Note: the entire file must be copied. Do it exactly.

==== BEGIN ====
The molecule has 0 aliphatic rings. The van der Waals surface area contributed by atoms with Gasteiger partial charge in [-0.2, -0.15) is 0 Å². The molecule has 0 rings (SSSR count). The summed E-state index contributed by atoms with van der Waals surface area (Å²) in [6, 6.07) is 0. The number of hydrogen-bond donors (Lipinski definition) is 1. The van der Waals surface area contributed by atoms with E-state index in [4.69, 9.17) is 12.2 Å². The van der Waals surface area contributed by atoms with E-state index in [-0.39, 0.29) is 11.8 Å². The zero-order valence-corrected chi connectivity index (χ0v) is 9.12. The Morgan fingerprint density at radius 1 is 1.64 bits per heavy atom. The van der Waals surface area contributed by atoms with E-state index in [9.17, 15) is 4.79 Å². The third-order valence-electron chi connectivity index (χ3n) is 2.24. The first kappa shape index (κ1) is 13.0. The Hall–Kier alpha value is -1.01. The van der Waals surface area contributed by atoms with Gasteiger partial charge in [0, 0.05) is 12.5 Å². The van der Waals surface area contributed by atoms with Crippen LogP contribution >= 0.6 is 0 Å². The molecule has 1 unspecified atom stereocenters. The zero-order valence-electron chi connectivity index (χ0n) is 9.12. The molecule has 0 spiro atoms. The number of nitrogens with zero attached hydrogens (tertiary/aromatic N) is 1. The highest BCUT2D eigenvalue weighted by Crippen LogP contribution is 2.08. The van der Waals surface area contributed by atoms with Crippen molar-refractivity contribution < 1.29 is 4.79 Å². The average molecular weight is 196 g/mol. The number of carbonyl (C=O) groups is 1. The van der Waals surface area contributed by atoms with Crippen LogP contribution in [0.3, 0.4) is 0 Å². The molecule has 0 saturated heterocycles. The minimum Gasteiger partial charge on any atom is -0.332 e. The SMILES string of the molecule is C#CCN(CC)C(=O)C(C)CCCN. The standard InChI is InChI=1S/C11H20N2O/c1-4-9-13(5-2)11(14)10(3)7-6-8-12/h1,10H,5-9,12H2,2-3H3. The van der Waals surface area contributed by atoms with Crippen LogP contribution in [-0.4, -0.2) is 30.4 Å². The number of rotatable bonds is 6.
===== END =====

The molecule has 0 aliphatic rings. The van der Waals surface area contributed by atoms with Gasteiger partial charge in [-0.2, -0.15) is 0 Å². The molecule has 0 rings (SSSR count). The summed E-state index contributed by atoms with van der Waals surface area (Å²) in [6, 6.07) is 0. The number of hydrogen-bond donors (Lipinski definition) is 1. The van der Waals surface area contributed by atoms with E-state index in [4.69, 9.17) is 12.2 Å². The van der Waals surface area contributed by atoms with E-state index in [-0.39, 0.29) is 11.8 Å². The zero-order valence-corrected chi connectivity index (χ0v) is 9.12. The Morgan fingerprint density at radius 1 is 1.64 bits per heavy atom. The van der Waals surface area contributed by atoms with E-state index in [9.17, 15) is 4.79 Å². The third-order valence-electron chi connectivity index (χ3n) is 2.24. The first kappa shape index (κ1) is 13.0. The Hall–Kier alpha value is -1.01. The van der Waals surface area contributed by atoms with Gasteiger partial charge in [0, 0.05) is 12.5 Å². The van der Waals surface area contributed by atoms with Crippen LogP contribution >= 0.6 is 0 Å². The molecule has 1 unspecified atom stereocenters. The zero-order valence-electron chi connectivity index (χ0n) is 9.12. The molecule has 0 spiro atoms. The number of nitrogens with zero attached hydrogens (tertiary/aromatic N) is 1. The highest BCUT2D eigenvalue weighted by Crippen LogP contribution is 2.08. The van der Waals surface area contributed by atoms with Crippen molar-refractivity contribution < 1.29 is 4.79 Å². The average molecular weight is 196 g/mol. The number of carbonyl (C=O) groups is 1. The van der Waals surface area contributed by atoms with Crippen LogP contribution in [0.3, 0.4) is 0 Å². The molecule has 0 saturated heterocycles. The minimum Gasteiger partial charge on any atom is -0.332 e. The SMILES string of the molecule is C#CCN(CC)C(=O)C(C)CCCN. The standard InChI is InChI=1S/C11H20N2O/c1-4-9-13(5-2)11(14)10(3)7-6-8-12/h1,10H,5-9,12H2,2-3H3. The van der Waals surface area contributed by atoms with Crippen LogP contribution in [-0.4, -0.2) is 30.4 Å². The number of rotatable bonds is 6.